Clement Harris

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Clement Harris (Clement Hugh Gilbert Harris, 1871–1897) was an English pianist and composer who studied in Germany and died fighting in the Greco-Turkish War of 1897.

He was born in Wimbledon and educated at Harrow School. He subsequently studied music in Frankfurt, where he was a piano pupil of Clara Schumann. He became intimate friends with Siegfried Wagner (gay son of the composer Richard Wagner and grandson of Franz Liszt). In 1892 they undertook a trip to the far East together and fell deeply in love. At the onset of their tour, which began in London, Clement introduced Siegfried to Oscar Wilde.[1] During the voyage Harris sketched his symphonic poem Paradise Lost, after Milton, and encouraged Siegfried Wagner choose a composing and conducting career rather than as an architect. An enthusiastic admirer of Greek culture, he was travelling in Greece at the outbreak of the Greco-Turkish war and organized his own battalion of mercenaries to fight on the Greek side. He was killed at Pente Pigadia on 23 April 1897 at the age of 25. Harris's death was commemorated by the poet Stefan George in the poem "Pente Pigadia" in his collection Der siebente Ring.[2]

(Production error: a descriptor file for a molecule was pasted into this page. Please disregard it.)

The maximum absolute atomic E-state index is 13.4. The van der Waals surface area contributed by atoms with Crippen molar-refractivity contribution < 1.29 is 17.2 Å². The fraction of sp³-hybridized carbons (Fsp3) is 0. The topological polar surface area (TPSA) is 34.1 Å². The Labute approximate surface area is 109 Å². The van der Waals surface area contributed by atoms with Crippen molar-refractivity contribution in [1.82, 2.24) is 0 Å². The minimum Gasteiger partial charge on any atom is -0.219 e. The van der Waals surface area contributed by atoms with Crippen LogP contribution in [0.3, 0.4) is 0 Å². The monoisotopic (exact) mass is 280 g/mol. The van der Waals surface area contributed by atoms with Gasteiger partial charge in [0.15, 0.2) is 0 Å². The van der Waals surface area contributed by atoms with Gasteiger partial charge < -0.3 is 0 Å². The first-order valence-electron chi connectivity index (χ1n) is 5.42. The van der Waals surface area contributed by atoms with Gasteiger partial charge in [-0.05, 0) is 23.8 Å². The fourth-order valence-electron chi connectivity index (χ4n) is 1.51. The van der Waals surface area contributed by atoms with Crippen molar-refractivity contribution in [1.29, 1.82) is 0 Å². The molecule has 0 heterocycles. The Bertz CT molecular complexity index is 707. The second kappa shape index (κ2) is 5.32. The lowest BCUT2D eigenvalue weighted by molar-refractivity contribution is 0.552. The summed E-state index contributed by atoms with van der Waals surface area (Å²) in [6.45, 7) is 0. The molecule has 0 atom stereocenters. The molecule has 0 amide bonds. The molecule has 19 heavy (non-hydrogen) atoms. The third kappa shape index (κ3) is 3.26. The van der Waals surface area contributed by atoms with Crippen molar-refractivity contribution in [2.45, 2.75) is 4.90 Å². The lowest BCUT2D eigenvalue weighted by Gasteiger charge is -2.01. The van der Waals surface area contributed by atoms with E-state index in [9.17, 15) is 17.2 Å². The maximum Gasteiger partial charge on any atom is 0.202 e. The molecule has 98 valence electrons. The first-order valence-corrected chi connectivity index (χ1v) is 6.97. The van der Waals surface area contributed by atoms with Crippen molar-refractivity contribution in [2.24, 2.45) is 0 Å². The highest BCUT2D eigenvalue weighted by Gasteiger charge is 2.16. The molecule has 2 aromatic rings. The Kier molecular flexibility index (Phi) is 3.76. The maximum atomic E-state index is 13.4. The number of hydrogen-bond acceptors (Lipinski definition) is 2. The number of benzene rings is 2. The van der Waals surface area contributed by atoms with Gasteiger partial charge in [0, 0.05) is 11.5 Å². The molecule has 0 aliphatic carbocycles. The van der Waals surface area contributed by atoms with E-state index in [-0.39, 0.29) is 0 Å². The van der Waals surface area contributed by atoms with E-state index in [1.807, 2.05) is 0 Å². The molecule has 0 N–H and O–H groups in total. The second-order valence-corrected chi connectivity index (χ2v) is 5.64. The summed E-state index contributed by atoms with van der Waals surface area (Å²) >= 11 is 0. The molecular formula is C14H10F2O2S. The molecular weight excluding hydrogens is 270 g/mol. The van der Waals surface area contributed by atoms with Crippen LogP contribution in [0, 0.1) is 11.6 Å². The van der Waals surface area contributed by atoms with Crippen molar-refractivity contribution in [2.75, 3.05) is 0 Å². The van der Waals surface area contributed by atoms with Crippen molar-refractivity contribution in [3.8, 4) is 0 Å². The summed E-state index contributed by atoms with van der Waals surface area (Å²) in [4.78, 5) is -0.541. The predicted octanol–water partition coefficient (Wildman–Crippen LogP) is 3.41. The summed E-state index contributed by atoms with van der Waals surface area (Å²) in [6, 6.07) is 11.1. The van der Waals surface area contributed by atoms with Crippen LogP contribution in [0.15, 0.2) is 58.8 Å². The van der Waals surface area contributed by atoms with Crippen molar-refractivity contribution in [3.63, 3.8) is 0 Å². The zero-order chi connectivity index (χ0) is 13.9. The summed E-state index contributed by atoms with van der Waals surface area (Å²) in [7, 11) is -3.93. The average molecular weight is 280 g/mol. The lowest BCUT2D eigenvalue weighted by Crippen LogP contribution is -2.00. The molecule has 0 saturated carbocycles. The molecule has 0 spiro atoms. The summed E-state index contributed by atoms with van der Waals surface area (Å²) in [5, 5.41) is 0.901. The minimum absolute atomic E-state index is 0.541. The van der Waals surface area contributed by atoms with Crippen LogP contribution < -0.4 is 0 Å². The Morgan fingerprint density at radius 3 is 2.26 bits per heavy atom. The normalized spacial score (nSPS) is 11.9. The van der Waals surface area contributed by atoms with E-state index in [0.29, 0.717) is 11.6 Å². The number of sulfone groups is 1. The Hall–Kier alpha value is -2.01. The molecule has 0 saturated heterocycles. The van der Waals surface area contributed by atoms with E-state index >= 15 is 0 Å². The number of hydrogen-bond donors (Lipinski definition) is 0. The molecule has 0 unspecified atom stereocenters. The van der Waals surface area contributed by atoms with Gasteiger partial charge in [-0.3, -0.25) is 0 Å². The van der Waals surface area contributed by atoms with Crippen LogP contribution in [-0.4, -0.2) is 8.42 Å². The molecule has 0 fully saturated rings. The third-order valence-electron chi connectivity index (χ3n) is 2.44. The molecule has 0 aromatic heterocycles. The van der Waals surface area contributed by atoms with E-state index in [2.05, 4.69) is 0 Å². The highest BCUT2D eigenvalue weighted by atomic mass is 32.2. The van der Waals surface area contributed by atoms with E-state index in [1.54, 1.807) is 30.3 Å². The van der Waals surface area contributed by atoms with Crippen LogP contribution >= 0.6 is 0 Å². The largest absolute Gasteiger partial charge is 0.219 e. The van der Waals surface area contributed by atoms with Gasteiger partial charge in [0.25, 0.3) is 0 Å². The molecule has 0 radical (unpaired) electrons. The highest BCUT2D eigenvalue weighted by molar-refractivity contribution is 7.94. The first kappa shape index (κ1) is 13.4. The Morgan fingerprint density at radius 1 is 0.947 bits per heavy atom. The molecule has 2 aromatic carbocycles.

Clement Harris's works included pieces for piano, including Il pensieroso and L'Allegro after Milton, romances for violin and piano and clarinet, cello and piano, and songs.[3] His diaries were published in German by the scholar Claus Bock.[4]

In 1922–23 Siegfried Wagner composed the symphonic poem Glück as a memorial to Harris. He kept a photo of Harris on his desk for the rest of his life. In his 1923 autobiography, Wagner joyfully recalled his travels with "Clementchen" (a German term of endearment best translated as “dear little Clement”) and mentioned their sharing a bed like "Orestes and Pylades," a mythological gay couple. He recalled their travels to Singapore, where they found an idyllic spot for nude bathing like "two Adams."[1]

References

Partly based on a Wikipedia article

  1. 1.0 1.1 http://gayinfluence.blogspot.co.uk/2013/01/clement-harris.html Gay Influence, "Composer Clement Harris"
  2. Peter P Pachl, liner notes to Classic Produktion Osnabrück 999 366-2
  3. Entry in Everyman's Dictionary of Music ed. Eric Blom, 5th edition, revised by Sir Jack Westrup (London: JM Dent & Sons, 1974) ISBN 0-460-03022-1
  4. Claus Bock, Pente Pigadia und die Tagebücher des Clement Harris (Amsterdam, 1962).